Happy Summer, everyone! Well, except those of us in the Southern Hemisphere, where, unfortunately, it is winter.

The summer is often a time when things slow down, but not for the SRS this summer. I want to update you on a few things happening with your society:

SLEEP 2017 Review
From all reports, the Program Committee did another exceptional job putting together an amazing scientific program at SLEEP. Thank you and congratulations to SRS representative on Program: Ravi Allada, Robbie Green, Frank Scheer, and Anne Germain. I also want to thank Robbie for this service on the Program Committee. He ended his term at this year’s meeting. Finally, let me welcome John Peever as the newest SRS member of the Program Committee. We look forward to your contribution.

One piece of feedback we received at the Membership meeting in Boston was that rooms for many of the science sessions were too small. We took that concern to the APSS Board meeting later that day. While the facility limits the room size, staff and the Program Committee will look carefully at data from past years to determine which types of sessions needed larger rooms. They will then use that information as they predict attendance numbers for next year’s meeting and assigns rooms. Thank you for your feedback on this issue. I am glad we could take immediate action to respond.

Another item raised at the Membership meeting was the lack of diversity among this year’s SRS Award winners. As my response noted, I agree we need to do better. Since 2007, 36%, 27%, and 18% of Award winners (Distinguished Scientist, Outstanding Scientific Achievement, and Educator, respectively) were women. Sadly, not a single woman or member of any other underrepresented group was nominated by our members in any category this year. The Board has made changes to the nomination and awards process for next year that may help. Importantly, though, we need our members to consider diversity of all types when they nominate individuals for these awards. Calls for the 2018 awards will be announced this fall. Please be thinking about whom you would like to see win.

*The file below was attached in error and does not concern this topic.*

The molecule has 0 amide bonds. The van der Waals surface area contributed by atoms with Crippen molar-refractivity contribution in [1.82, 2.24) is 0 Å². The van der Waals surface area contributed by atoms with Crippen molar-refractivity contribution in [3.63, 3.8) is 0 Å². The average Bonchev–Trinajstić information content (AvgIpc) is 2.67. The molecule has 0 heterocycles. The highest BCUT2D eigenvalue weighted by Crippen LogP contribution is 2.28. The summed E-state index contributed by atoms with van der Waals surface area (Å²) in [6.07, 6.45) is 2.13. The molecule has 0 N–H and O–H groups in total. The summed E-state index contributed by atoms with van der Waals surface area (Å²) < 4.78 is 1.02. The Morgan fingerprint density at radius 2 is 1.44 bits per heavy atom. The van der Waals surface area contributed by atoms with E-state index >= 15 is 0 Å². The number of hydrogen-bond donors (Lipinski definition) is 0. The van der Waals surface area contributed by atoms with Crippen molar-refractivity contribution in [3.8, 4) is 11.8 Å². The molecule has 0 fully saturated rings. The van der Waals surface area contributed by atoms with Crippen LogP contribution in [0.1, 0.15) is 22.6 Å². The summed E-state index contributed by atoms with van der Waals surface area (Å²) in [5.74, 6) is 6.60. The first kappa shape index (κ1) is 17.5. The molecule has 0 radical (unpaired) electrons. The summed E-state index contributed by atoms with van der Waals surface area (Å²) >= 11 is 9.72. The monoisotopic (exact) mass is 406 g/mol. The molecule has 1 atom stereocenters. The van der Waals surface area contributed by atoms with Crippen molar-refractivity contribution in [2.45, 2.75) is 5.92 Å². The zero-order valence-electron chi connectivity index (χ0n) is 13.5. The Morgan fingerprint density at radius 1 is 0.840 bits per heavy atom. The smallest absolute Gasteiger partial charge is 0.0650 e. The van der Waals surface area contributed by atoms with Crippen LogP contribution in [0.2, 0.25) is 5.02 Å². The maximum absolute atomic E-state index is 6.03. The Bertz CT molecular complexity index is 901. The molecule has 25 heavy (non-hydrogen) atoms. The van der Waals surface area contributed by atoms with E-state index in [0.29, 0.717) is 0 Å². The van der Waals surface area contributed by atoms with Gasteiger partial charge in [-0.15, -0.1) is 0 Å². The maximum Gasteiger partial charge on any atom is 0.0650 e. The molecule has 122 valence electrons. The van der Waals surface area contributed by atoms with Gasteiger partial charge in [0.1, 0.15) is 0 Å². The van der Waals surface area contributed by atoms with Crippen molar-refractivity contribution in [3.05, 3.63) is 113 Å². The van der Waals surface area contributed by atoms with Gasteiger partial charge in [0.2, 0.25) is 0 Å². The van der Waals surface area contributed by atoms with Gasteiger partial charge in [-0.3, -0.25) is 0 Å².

On a positive note, 54% of the recipients of the Sleep Research Society Foundation and Outstanding Early Investigator awards, since these programs began, have been women. The SRS must continue to look for ways to celebrate and promote its diversity.

Government Advocacy
Even with all the… um … interesting news coming out of Washington, we continue to make headway in advancing sleep and circadian research within the federal government. As proof positive of the fruits of our efforts, see below in this email update for language the Senate inserted into their Military Construction and Veterans Affairs Appropriations Bill for FY2018. Thank you to the Advocacy Task Force, Chaired by Allan Pack, as well as our Washington Partners, Health and Medicine Council of Washington, for their hard work in this area.

SRS Meeting 2019
You may have also heard the SRS plans to hold a stand-alone meeting in early 2019. This will be a small, intimate meeting focused on the theme, “Frontiers in Sleep and Circadian Science”. The Scientific Offerings Committee, Chaired by Martica Hall, is putting together a cutting edge program as we speak. Please watch for more information and plan to attend.

Strategic Plan Review
As you may have heard me say in Boston, this year is Year 4 in our Strategic Plan. In August, the Board will be systematically reviewing progress to date and working with our Committees to determine how we can continue to make progress the rest of this year. That will all be in preparation for President-elect Andy Krystal leading us through an update of the Strategic Plan designed to make sure the SRS can stay any important player in helping to advance the sleep and circadian field and benefit our members.

Sean P.A. Drummond, PhD